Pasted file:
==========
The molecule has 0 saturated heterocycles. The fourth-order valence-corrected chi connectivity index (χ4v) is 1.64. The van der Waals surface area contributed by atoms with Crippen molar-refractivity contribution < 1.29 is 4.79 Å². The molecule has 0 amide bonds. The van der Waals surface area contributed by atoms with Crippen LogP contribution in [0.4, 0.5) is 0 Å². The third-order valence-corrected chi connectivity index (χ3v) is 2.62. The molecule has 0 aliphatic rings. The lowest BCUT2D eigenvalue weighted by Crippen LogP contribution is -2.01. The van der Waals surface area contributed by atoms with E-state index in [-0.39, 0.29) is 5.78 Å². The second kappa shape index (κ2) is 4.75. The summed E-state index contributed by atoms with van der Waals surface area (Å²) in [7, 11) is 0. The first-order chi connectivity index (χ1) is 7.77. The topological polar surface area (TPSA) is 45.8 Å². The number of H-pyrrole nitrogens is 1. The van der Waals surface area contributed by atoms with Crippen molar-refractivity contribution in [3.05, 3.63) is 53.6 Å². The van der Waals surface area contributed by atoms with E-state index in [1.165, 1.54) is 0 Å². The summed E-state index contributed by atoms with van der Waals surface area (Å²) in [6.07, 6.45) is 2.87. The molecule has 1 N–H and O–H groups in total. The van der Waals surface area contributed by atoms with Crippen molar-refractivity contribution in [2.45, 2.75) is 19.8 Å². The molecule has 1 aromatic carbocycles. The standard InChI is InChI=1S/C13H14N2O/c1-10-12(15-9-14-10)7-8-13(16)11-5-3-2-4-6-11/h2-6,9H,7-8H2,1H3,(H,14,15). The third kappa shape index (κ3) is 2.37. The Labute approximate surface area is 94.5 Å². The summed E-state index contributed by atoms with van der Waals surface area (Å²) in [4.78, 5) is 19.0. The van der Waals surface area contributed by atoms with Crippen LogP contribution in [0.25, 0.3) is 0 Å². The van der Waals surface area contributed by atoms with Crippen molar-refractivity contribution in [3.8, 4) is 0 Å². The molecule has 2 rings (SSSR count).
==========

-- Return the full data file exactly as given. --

The molecule has 0 saturated heterocycles. The fourth-order valence-corrected chi connectivity index (χ4v) is 1.64. The van der Waals surface area contributed by atoms with Crippen molar-refractivity contribution < 1.29 is 4.79 Å². The molecule has 0 amide bonds. The van der Waals surface area contributed by atoms with Crippen LogP contribution in [0.4, 0.5) is 0 Å². The third-order valence-corrected chi connectivity index (χ3v) is 2.62. The molecule has 0 aliphatic rings. The lowest BCUT2D eigenvalue weighted by Crippen LogP contribution is -2.01. The van der Waals surface area contributed by atoms with E-state index in [-0.39, 0.29) is 5.78 Å². The second kappa shape index (κ2) is 4.75. The summed E-state index contributed by atoms with van der Waals surface area (Å²) in [7, 11) is 0. The first-order chi connectivity index (χ1) is 7.77. The topological polar surface area (TPSA) is 45.8 Å². The number of H-pyrrole nitrogens is 1. The van der Waals surface area contributed by atoms with Crippen molar-refractivity contribution in [3.05, 3.63) is 53.6 Å². The van der Waals surface area contributed by atoms with E-state index in [1.165, 1.54) is 0 Å². The summed E-state index contributed by atoms with van der Waals surface area (Å²) in [6.07, 6.45) is 2.87. The molecule has 1 N–H and O–H groups in total. The van der Waals surface area contributed by atoms with Crippen molar-refractivity contribution in [2.45, 2.75) is 19.8 Å². The molecule has 1 aromatic carbocycles. The standard InChI is InChI=1S/C13H14N2O/c1-10-12(15-9-14-10)7-8-13(16)11-5-3-2-4-6-11/h2-6,9H,7-8H2,1H3,(H,14,15). The third kappa shape index (κ3) is 2.37. The Labute approximate surface area is 94.5 Å². The summed E-state index contributed by atoms with van der Waals surface area (Å²) in [4.78, 5) is 19.0. The van der Waals surface area contributed by atoms with Crippen LogP contribution in [0.25, 0.3) is 0 Å². The van der Waals surface area contributed by atoms with Crippen molar-refractivity contribution in [3.8, 4) is 0 Å². The molecule has 2 rings (SSSR count).